Mogk traces the origins of the modern zombie to George Romero’s Night of the Living Dead, which in turn traces its origins—through inspiration if not adaptation—to Richard Matheson’s vampire classic I Am Legend. The movie evokes the book enough that when Matheson saw the movie on TV, he thought, “Wait a minute—did they make another version of I Am Legend they didn’t tell me about?” What makes Romero’s film “truly great,” Mogk says, “is Romero’s deliberate rejection of all aspects of the vampire myth in favor of a much scarier, much more realistic threat.”
That’s what Mogk finds so fascinating about zombies: they’re grounded in science, not the supernatural. They could be real.
Unlike werewolves and vampires, zombies aren’t interested in going to high school with you. [Werewolves and vampires] might be scary, but ultimately they’re trying to coexist in a society in which they have a stake. By contrast, zombies don’t know and don’t care…. Instead, they have the singular mission of killing and eating every last living human being on earth and will stop at nothing to accomplish their goal.
“That’s why,” he says, “when thinking about zombies, it’s impossible not to think also about the end of the world.”
The zombie science section of Mogk’s book is easily the most impressive. He brings in a diverse array of scientific theories as possible explanations for his queries. For instance, he wonders if zombies would freeze in the cold. “Several species of cold-blooded fish have a special substance in their blood called glycoprotein, which acts like anti-freeze to help them survive very cold water temperatures,” Mogk points out. “Glycoprotein depresses the freezing temperature of blood sufficiently to render the body immune to cold….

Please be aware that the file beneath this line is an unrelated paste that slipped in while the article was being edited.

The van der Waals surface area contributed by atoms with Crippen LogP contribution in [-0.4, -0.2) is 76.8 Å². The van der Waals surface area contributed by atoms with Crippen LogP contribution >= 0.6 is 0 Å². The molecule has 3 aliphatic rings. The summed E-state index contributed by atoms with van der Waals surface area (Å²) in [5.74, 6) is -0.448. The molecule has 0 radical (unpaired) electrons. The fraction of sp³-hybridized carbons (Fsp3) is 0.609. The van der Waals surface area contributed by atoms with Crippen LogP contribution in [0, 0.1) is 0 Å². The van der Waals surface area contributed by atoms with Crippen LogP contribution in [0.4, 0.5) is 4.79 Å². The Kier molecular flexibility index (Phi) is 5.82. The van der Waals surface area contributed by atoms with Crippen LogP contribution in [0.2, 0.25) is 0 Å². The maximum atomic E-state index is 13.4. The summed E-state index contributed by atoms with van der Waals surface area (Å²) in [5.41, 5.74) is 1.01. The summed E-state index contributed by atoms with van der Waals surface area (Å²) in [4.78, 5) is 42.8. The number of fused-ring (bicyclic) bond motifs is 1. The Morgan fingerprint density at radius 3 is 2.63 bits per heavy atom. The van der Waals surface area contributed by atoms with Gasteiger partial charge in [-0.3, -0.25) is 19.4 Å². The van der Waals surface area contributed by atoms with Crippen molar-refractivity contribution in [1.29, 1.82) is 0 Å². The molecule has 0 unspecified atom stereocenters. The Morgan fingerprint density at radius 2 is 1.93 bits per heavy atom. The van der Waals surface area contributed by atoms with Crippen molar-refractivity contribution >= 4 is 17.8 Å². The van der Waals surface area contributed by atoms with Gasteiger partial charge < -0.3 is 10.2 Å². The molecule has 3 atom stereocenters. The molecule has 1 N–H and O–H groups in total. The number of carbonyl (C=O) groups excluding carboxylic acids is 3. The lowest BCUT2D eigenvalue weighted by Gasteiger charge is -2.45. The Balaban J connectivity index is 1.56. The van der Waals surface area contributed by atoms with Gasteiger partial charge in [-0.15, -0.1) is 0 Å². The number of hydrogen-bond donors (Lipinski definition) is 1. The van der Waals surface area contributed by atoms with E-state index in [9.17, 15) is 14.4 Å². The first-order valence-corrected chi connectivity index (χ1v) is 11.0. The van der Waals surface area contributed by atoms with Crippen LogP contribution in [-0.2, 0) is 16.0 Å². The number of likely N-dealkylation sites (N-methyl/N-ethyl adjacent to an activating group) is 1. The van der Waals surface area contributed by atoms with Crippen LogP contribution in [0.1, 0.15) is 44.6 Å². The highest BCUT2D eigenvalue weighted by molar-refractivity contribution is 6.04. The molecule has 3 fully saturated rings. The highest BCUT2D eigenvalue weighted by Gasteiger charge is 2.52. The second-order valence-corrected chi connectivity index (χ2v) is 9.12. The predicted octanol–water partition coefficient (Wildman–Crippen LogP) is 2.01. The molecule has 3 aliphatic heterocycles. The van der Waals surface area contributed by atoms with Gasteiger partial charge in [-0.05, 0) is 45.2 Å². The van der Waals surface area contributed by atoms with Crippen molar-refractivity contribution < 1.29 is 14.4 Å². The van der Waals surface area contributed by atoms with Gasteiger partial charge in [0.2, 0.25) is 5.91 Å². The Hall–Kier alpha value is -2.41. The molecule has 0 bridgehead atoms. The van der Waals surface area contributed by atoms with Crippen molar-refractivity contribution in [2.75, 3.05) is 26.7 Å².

If the undead body is able to access the existing glycoprotein therein, it may then have a workable system that no longer needs to regulate the internal temperature in order to function. Though zombies would still likely move more slowly in extreme cold, their blood would never convert into a solid, continuing to flow and power the body.
Mogk wonders if zombies have to blink and, if not, what keeps their eyes moist enough to function. He wonders if zombies need to breathe and, if not, what sort of barrier would water really provide. Do zombies have a working circulatory system and, if not, why doesn’t gravity make their blood pool in their feet the way it would in any other upright cadaver?
Mogk not only turns to science, he also cites historical and sociological precedence. For instance , when discussing ethical matters, he asks, “What are the rights of the infected? What liberties should be granted to people who have contracted the zombie illness but are not yet dead or dying?” (This is an area ripe for further research by ethicists, by the way.) As a possible model, he turns to John Tayman’s The Colony, a book about lepers in Hawaii.